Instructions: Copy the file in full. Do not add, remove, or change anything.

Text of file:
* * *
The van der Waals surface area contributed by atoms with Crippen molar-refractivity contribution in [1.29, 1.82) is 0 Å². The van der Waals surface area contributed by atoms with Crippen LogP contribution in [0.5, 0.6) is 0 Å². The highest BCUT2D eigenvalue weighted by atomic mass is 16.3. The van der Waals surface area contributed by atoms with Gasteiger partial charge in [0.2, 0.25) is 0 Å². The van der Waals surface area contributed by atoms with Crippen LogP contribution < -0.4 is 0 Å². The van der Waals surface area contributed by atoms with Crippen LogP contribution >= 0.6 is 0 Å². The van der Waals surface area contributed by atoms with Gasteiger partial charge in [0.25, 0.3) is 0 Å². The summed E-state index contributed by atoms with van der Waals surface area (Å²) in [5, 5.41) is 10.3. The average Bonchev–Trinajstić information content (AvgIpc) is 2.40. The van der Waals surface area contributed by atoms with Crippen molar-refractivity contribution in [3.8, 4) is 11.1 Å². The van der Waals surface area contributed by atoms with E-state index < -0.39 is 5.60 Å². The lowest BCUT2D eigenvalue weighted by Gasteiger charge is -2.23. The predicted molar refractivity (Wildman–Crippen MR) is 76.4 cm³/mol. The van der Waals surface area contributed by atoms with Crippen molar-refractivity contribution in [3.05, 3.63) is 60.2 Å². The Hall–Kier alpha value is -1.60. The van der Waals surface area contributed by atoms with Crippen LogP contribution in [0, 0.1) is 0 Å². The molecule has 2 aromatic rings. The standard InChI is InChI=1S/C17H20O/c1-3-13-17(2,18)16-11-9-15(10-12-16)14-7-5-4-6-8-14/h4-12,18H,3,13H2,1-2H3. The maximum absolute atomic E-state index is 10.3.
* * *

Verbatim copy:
The van der Waals surface area contributed by atoms with Crippen molar-refractivity contribution in [1.29, 1.82) is 0 Å². The van der Waals surface area contributed by atoms with Crippen LogP contribution in [0.5, 0.6) is 0 Å². The highest BCUT2D eigenvalue weighted by atomic mass is 16.3. The van der Waals surface area contributed by atoms with Gasteiger partial charge in [0.2, 0.25) is 0 Å². The van der Waals surface area contributed by atoms with Crippen LogP contribution < -0.4 is 0 Å². The van der Waals surface area contributed by atoms with Crippen LogP contribution >= 0.6 is 0 Å². The van der Waals surface area contributed by atoms with Gasteiger partial charge in [0.25, 0.3) is 0 Å². The summed E-state index contributed by atoms with van der Waals surface area (Å²) in [5, 5.41) is 10.3. The average Bonchev–Trinajstić information content (AvgIpc) is 2.40. The van der Waals surface area contributed by atoms with Crippen molar-refractivity contribution in [3.8, 4) is 11.1 Å². The van der Waals surface area contributed by atoms with E-state index < -0.39 is 5.60 Å². The lowest BCUT2D eigenvalue weighted by Gasteiger charge is -2.23. The predicted molar refractivity (Wildman–Crippen MR) is 76.4 cm³/mol. The van der Waals surface area contributed by atoms with Crippen molar-refractivity contribution in [3.05, 3.63) is 60.2 Å². The Hall–Kier alpha value is -1.60. The van der Waals surface area contributed by atoms with Crippen LogP contribution in [0, 0.1) is 0 Å². The molecule has 2 aromatic rings. The standard InChI is InChI=1S/C17H20O/c1-3-13-17(2,18)16-11-9-15(10-12-16)14-7-5-4-6-8-14/h4-12,18H,3,13H2,1-2H3. The maximum absolute atomic E-state index is 10.3.